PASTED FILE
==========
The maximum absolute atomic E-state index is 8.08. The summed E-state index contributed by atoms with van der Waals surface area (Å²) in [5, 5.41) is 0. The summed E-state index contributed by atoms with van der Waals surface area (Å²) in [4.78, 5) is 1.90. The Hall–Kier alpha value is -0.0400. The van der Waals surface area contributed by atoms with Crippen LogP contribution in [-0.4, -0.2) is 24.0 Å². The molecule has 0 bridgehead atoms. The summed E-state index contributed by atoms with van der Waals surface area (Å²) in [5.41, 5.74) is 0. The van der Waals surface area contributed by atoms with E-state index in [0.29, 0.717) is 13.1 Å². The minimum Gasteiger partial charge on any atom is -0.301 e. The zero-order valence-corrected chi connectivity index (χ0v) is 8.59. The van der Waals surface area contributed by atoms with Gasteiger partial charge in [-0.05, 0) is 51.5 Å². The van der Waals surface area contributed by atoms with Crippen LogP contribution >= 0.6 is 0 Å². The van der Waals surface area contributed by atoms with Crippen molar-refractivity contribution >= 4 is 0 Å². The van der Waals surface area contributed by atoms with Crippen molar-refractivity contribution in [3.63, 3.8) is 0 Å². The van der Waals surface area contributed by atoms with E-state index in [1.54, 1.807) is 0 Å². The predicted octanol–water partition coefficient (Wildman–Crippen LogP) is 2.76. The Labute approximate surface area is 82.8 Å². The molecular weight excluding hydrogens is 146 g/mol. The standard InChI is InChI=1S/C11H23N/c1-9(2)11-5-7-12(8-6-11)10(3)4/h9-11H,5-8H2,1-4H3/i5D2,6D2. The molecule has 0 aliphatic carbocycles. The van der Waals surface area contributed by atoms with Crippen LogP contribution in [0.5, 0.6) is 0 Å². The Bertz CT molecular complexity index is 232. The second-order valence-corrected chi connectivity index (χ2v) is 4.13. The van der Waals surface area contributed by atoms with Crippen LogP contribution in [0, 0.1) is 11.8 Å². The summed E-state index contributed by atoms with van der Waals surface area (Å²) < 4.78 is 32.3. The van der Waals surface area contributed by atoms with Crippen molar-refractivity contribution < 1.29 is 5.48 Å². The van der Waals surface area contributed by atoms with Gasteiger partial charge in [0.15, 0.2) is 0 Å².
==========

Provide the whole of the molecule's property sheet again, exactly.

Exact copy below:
The maximum absolute atomic E-state index is 8.08. The summed E-state index contributed by atoms with van der Waals surface area (Å²) in [5, 5.41) is 0. The summed E-state index contributed by atoms with van der Waals surface area (Å²) in [4.78, 5) is 1.90. The Hall–Kier alpha value is -0.0400. The van der Waals surface area contributed by atoms with Crippen LogP contribution in [-0.4, -0.2) is 24.0 Å². The molecule has 0 bridgehead atoms. The summed E-state index contributed by atoms with van der Waals surface area (Å²) in [5.41, 5.74) is 0. The van der Waals surface area contributed by atoms with E-state index in [0.29, 0.717) is 13.1 Å². The minimum Gasteiger partial charge on any atom is -0.301 e. The zero-order valence-corrected chi connectivity index (χ0v) is 8.59. The van der Waals surface area contributed by atoms with Gasteiger partial charge in [-0.05, 0) is 51.5 Å². The van der Waals surface area contributed by atoms with Crippen LogP contribution >= 0.6 is 0 Å². The van der Waals surface area contributed by atoms with Crippen molar-refractivity contribution >= 4 is 0 Å². The van der Waals surface area contributed by atoms with Crippen molar-refractivity contribution in [3.63, 3.8) is 0 Å². The van der Waals surface area contributed by atoms with E-state index in [1.54, 1.807) is 0 Å². The predicted octanol–water partition coefficient (Wildman–Crippen LogP) is 2.76. The Labute approximate surface area is 82.8 Å². The molecular weight excluding hydrogens is 146 g/mol. The standard InChI is InChI=1S/C11H23N/c1-9(2)11-5-7-12(8-6-11)10(3)4/h9-11H,5-8H2,1-4H3/i5D2,6D2. The molecule has 0 aliphatic carbocycles. The van der Waals surface area contributed by atoms with Crippen LogP contribution in [0.5, 0.6) is 0 Å². The Bertz CT molecular complexity index is 232. The second-order valence-corrected chi connectivity index (χ2v) is 4.13. The van der Waals surface area contributed by atoms with Crippen LogP contribution in [0, 0.1) is 11.8 Å². The summed E-state index contributed by atoms with van der Waals surface area (Å²) < 4.78 is 32.3. The van der Waals surface area contributed by atoms with Crippen molar-refractivity contribution < 1.29 is 5.48 Å². The van der Waals surface area contributed by atoms with Gasteiger partial charge in [0.15, 0.2) is 0 Å².